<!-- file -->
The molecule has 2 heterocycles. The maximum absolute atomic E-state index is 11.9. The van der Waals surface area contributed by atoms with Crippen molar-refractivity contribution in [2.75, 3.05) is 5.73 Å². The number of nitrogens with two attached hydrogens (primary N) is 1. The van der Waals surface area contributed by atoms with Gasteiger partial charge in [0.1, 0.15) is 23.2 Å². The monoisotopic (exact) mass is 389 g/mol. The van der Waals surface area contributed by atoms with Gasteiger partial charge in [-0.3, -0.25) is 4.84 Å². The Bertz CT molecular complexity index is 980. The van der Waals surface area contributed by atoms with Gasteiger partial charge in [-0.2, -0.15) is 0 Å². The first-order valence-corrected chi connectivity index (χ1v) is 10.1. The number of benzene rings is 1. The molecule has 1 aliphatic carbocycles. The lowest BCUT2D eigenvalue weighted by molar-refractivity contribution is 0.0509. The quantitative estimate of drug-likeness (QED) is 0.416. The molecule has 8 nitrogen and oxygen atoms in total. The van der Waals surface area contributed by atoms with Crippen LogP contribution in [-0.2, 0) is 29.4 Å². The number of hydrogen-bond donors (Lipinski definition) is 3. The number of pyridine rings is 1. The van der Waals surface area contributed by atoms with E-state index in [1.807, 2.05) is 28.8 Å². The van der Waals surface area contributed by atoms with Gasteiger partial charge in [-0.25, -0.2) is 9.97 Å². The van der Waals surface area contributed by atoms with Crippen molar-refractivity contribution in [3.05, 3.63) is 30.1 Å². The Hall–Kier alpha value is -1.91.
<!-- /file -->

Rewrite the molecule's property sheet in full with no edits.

The molecule has 2 heterocycles. The maximum absolute atomic E-state index is 11.9. The van der Waals surface area contributed by atoms with Crippen molar-refractivity contribution in [2.75, 3.05) is 5.73 Å². The number of nitrogens with two attached hydrogens (primary N) is 1. The van der Waals surface area contributed by atoms with Gasteiger partial charge in [0.1, 0.15) is 23.2 Å². The monoisotopic (exact) mass is 389 g/mol. The van der Waals surface area contributed by atoms with Gasteiger partial charge in [-0.3, -0.25) is 4.84 Å². The Bertz CT molecular complexity index is 980. The van der Waals surface area contributed by atoms with Gasteiger partial charge in [-0.2, -0.15) is 0 Å². The first-order valence-corrected chi connectivity index (χ1v) is 10.1. The number of benzene rings is 1. The molecule has 1 aliphatic carbocycles. The lowest BCUT2D eigenvalue weighted by molar-refractivity contribution is 0.0509. The quantitative estimate of drug-likeness (QED) is 0.416. The molecule has 8 nitrogen and oxygen atoms in total. The van der Waals surface area contributed by atoms with Crippen LogP contribution in [-0.2, 0) is 29.4 Å². The number of hydrogen-bond donors (Lipinski definition) is 3. The number of pyridine rings is 1. The van der Waals surface area contributed by atoms with E-state index in [1.807, 2.05) is 28.8 Å². The van der Waals surface area contributed by atoms with Gasteiger partial charge in [-0.25, -0.2) is 9.97 Å². The van der Waals surface area contributed by atoms with Crippen molar-refractivity contribution in [3.05, 3.63) is 30.1 Å². The Hall–Kier alpha value is -1.91.